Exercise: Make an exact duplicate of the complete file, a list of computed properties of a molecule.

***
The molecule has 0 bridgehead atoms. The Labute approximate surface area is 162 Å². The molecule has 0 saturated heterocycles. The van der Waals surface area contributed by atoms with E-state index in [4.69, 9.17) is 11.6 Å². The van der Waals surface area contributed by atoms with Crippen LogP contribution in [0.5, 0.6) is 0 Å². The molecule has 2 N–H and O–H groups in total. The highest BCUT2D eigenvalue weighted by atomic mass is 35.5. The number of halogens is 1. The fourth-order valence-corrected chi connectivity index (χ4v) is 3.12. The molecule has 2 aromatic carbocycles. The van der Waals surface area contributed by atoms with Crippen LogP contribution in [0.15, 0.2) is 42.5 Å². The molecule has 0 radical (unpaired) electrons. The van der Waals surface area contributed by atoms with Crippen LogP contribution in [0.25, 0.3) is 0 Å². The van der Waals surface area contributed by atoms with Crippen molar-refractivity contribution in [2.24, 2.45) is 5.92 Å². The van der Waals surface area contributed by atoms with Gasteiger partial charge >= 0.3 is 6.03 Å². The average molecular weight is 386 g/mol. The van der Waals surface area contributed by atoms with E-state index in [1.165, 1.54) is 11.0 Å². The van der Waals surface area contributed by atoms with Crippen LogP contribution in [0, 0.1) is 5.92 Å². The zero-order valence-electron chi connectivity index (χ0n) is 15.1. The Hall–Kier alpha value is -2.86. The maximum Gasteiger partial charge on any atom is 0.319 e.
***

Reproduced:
The molecule has 0 bridgehead atoms. The Labute approximate surface area is 162 Å². The molecule has 0 saturated heterocycles. The van der Waals surface area contributed by atoms with E-state index in [4.69, 9.17) is 11.6 Å². The van der Waals surface area contributed by atoms with Crippen LogP contribution in [0.5, 0.6) is 0 Å². The molecule has 2 N–H and O–H groups in total. The highest BCUT2D eigenvalue weighted by atomic mass is 35.5. The number of halogens is 1. The fourth-order valence-corrected chi connectivity index (χ4v) is 3.12. The molecule has 2 aromatic carbocycles. The van der Waals surface area contributed by atoms with Crippen LogP contribution in [0.15, 0.2) is 42.5 Å². The molecule has 0 radical (unpaired) electrons. The van der Waals surface area contributed by atoms with Crippen LogP contribution in [0.25, 0.3) is 0 Å². The van der Waals surface area contributed by atoms with Crippen molar-refractivity contribution in [2.24, 2.45) is 5.92 Å². The van der Waals surface area contributed by atoms with Gasteiger partial charge >= 0.3 is 6.03 Å². The average molecular weight is 386 g/mol. The van der Waals surface area contributed by atoms with E-state index in [1.165, 1.54) is 11.0 Å². The van der Waals surface area contributed by atoms with Crippen LogP contribution in [0, 0.1) is 5.92 Å². The zero-order valence-electron chi connectivity index (χ0n) is 15.1. The Hall–Kier alpha value is -2.86. The maximum Gasteiger partial charge on any atom is 0.319 e.